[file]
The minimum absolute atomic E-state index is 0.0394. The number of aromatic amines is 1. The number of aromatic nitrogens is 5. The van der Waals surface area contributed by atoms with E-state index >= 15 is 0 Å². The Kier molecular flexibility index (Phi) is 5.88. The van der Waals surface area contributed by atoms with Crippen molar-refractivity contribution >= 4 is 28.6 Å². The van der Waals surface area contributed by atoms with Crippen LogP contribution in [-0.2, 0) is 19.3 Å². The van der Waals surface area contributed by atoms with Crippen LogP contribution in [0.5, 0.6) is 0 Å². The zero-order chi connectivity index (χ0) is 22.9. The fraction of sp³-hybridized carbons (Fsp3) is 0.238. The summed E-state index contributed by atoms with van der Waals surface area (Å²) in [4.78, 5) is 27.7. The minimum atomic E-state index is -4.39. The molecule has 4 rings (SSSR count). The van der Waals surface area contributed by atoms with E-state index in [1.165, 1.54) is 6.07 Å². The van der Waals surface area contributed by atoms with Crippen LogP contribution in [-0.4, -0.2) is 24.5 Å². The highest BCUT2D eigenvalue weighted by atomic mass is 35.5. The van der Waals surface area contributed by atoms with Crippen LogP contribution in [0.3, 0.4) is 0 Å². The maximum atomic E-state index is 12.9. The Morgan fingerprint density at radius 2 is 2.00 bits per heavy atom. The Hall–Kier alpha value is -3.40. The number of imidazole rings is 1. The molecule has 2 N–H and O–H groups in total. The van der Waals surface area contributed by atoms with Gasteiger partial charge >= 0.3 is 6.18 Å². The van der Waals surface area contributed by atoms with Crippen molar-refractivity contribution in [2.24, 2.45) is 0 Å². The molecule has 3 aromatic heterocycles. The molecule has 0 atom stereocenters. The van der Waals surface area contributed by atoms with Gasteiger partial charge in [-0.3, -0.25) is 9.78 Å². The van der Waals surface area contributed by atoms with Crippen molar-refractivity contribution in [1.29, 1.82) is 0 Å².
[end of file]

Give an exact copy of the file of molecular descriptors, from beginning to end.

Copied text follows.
The minimum absolute atomic E-state index is 0.0394. The number of aromatic amines is 1. The number of aromatic nitrogens is 5. The van der Waals surface area contributed by atoms with E-state index >= 15 is 0 Å². The Kier molecular flexibility index (Phi) is 5.88. The van der Waals surface area contributed by atoms with Crippen molar-refractivity contribution >= 4 is 28.6 Å². The van der Waals surface area contributed by atoms with Crippen LogP contribution in [-0.2, 0) is 19.3 Å². The van der Waals surface area contributed by atoms with Crippen LogP contribution in [0.5, 0.6) is 0 Å². The zero-order chi connectivity index (χ0) is 22.9. The fraction of sp³-hybridized carbons (Fsp3) is 0.238. The summed E-state index contributed by atoms with van der Waals surface area (Å²) in [4.78, 5) is 27.7. The minimum atomic E-state index is -4.39. The molecule has 4 rings (SSSR count). The van der Waals surface area contributed by atoms with E-state index in [1.165, 1.54) is 6.07 Å². The van der Waals surface area contributed by atoms with Crippen LogP contribution in [-0.4, -0.2) is 24.5 Å². The highest BCUT2D eigenvalue weighted by atomic mass is 35.5. The van der Waals surface area contributed by atoms with Crippen LogP contribution in [0.3, 0.4) is 0 Å². The maximum atomic E-state index is 12.9. The Morgan fingerprint density at radius 2 is 2.00 bits per heavy atom. The Hall–Kier alpha value is -3.40. The number of imidazole rings is 1. The molecule has 2 N–H and O–H groups in total. The van der Waals surface area contributed by atoms with Gasteiger partial charge >= 0.3 is 6.18 Å². The van der Waals surface area contributed by atoms with Crippen molar-refractivity contribution in [2.24, 2.45) is 0 Å². The molecule has 3 aromatic heterocycles. The molecule has 0 atom stereocenters. The van der Waals surface area contributed by atoms with Gasteiger partial charge in [-0.3, -0.25) is 9.78 Å². The van der Waals surface area contributed by atoms with Crippen molar-refractivity contribution in [1.29, 1.82) is 0 Å².